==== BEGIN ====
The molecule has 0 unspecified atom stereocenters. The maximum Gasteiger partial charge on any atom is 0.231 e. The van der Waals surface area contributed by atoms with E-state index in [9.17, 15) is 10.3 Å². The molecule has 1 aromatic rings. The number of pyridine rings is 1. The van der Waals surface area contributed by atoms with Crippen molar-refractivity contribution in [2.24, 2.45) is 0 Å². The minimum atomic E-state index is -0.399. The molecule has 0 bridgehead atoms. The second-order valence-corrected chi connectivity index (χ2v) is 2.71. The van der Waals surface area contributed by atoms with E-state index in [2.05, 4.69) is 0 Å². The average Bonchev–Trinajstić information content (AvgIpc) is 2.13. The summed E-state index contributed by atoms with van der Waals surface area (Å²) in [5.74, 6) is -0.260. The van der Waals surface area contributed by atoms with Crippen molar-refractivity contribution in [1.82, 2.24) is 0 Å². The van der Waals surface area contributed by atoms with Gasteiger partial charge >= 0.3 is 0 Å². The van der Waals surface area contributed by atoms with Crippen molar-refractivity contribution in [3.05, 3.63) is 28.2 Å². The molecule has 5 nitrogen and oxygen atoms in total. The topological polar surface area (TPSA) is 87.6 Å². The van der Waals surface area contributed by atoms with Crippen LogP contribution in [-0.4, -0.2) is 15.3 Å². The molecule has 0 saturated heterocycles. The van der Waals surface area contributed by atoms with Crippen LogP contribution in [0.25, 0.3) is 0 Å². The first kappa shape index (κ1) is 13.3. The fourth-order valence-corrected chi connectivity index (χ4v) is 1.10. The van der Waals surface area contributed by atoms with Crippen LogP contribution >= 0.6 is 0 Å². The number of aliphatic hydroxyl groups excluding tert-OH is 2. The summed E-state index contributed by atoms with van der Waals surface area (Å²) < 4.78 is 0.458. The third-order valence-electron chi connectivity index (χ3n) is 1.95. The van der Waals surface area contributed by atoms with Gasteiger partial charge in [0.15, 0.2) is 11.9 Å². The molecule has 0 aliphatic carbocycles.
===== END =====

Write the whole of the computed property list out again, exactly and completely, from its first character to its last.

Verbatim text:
The molecule has 0 unspecified atom stereocenters. The maximum Gasteiger partial charge on any atom is 0.231 e. The van der Waals surface area contributed by atoms with E-state index in [9.17, 15) is 10.3 Å². The molecule has 1 aromatic rings. The number of pyridine rings is 1. The van der Waals surface area contributed by atoms with Crippen molar-refractivity contribution in [2.24, 2.45) is 0 Å². The minimum atomic E-state index is -0.399. The molecule has 0 bridgehead atoms. The second-order valence-corrected chi connectivity index (χ2v) is 2.71. The van der Waals surface area contributed by atoms with E-state index in [2.05, 4.69) is 0 Å². The average Bonchev–Trinajstić information content (AvgIpc) is 2.13. The summed E-state index contributed by atoms with van der Waals surface area (Å²) in [5.74, 6) is -0.260. The van der Waals surface area contributed by atoms with Crippen molar-refractivity contribution in [1.82, 2.24) is 0 Å². The van der Waals surface area contributed by atoms with Gasteiger partial charge >= 0.3 is 0 Å². The van der Waals surface area contributed by atoms with Crippen molar-refractivity contribution in [3.05, 3.63) is 28.2 Å². The molecule has 5 nitrogen and oxygen atoms in total. The topological polar surface area (TPSA) is 87.6 Å². The van der Waals surface area contributed by atoms with Crippen LogP contribution in [-0.4, -0.2) is 15.3 Å². The molecule has 0 saturated heterocycles. The van der Waals surface area contributed by atoms with Crippen LogP contribution in [0.25, 0.3) is 0 Å². The first kappa shape index (κ1) is 13.3. The fourth-order valence-corrected chi connectivity index (χ4v) is 1.10. The van der Waals surface area contributed by atoms with Crippen LogP contribution >= 0.6 is 0 Å². The number of aliphatic hydroxyl groups excluding tert-OH is 2. The summed E-state index contributed by atoms with van der Waals surface area (Å²) < 4.78 is 0.458. The third-order valence-electron chi connectivity index (χ3n) is 1.95. The van der Waals surface area contributed by atoms with Gasteiger partial charge in [0.15, 0.2) is 11.9 Å². The molecule has 0 aliphatic carbocycles.